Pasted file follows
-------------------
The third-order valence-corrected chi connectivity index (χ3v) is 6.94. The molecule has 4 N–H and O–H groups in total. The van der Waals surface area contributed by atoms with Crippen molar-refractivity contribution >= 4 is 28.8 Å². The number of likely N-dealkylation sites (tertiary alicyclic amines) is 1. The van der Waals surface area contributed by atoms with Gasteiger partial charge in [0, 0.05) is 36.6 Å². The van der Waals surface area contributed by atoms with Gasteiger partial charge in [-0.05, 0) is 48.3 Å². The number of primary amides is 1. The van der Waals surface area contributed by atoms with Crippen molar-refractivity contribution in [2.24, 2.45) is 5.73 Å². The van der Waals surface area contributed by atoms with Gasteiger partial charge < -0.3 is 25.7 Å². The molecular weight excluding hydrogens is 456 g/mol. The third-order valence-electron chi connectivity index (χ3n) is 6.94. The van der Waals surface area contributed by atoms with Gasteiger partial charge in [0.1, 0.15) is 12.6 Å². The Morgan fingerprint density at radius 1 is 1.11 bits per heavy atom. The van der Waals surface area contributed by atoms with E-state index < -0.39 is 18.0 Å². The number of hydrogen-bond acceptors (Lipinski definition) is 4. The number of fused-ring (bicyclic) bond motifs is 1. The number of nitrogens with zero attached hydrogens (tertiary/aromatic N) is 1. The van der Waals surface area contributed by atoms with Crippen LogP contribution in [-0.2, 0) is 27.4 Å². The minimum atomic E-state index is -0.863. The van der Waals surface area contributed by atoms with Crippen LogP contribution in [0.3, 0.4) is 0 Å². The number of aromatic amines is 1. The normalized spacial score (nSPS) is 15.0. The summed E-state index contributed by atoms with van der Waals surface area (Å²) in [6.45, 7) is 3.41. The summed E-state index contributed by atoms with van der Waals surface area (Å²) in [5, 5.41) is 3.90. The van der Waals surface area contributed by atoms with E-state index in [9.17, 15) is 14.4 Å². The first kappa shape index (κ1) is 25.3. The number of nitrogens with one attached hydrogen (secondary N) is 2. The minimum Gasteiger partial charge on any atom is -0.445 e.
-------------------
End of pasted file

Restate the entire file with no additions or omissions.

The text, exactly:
The third-order valence-corrected chi connectivity index (χ3v) is 6.94. The molecule has 4 N–H and O–H groups in total. The van der Waals surface area contributed by atoms with Crippen molar-refractivity contribution >= 4 is 28.8 Å². The number of likely N-dealkylation sites (tertiary alicyclic amines) is 1. The van der Waals surface area contributed by atoms with Gasteiger partial charge in [0, 0.05) is 36.6 Å². The van der Waals surface area contributed by atoms with Gasteiger partial charge in [-0.05, 0) is 48.3 Å². The number of primary amides is 1. The van der Waals surface area contributed by atoms with Crippen molar-refractivity contribution in [2.24, 2.45) is 5.73 Å². The van der Waals surface area contributed by atoms with Gasteiger partial charge < -0.3 is 25.7 Å². The molecular weight excluding hydrogens is 456 g/mol. The third-order valence-electron chi connectivity index (χ3n) is 6.94. The van der Waals surface area contributed by atoms with Gasteiger partial charge in [0.1, 0.15) is 12.6 Å². The Morgan fingerprint density at radius 1 is 1.11 bits per heavy atom. The van der Waals surface area contributed by atoms with E-state index < -0.39 is 18.0 Å². The number of hydrogen-bond acceptors (Lipinski definition) is 4. The number of fused-ring (bicyclic) bond motifs is 1. The number of nitrogens with zero attached hydrogens (tertiary/aromatic N) is 1. The van der Waals surface area contributed by atoms with Crippen LogP contribution in [-0.2, 0) is 27.4 Å². The minimum atomic E-state index is -0.863. The van der Waals surface area contributed by atoms with Crippen LogP contribution in [0.3, 0.4) is 0 Å². The number of aromatic amines is 1. The normalized spacial score (nSPS) is 15.0. The summed E-state index contributed by atoms with van der Waals surface area (Å²) in [6.45, 7) is 3.41. The summed E-state index contributed by atoms with van der Waals surface area (Å²) in [5, 5.41) is 3.90. The van der Waals surface area contributed by atoms with E-state index in [9.17, 15) is 14.4 Å². The first kappa shape index (κ1) is 25.3. The number of nitrogens with one attached hydrogen (secondary N) is 2. The minimum Gasteiger partial charge on any atom is -0.445 e.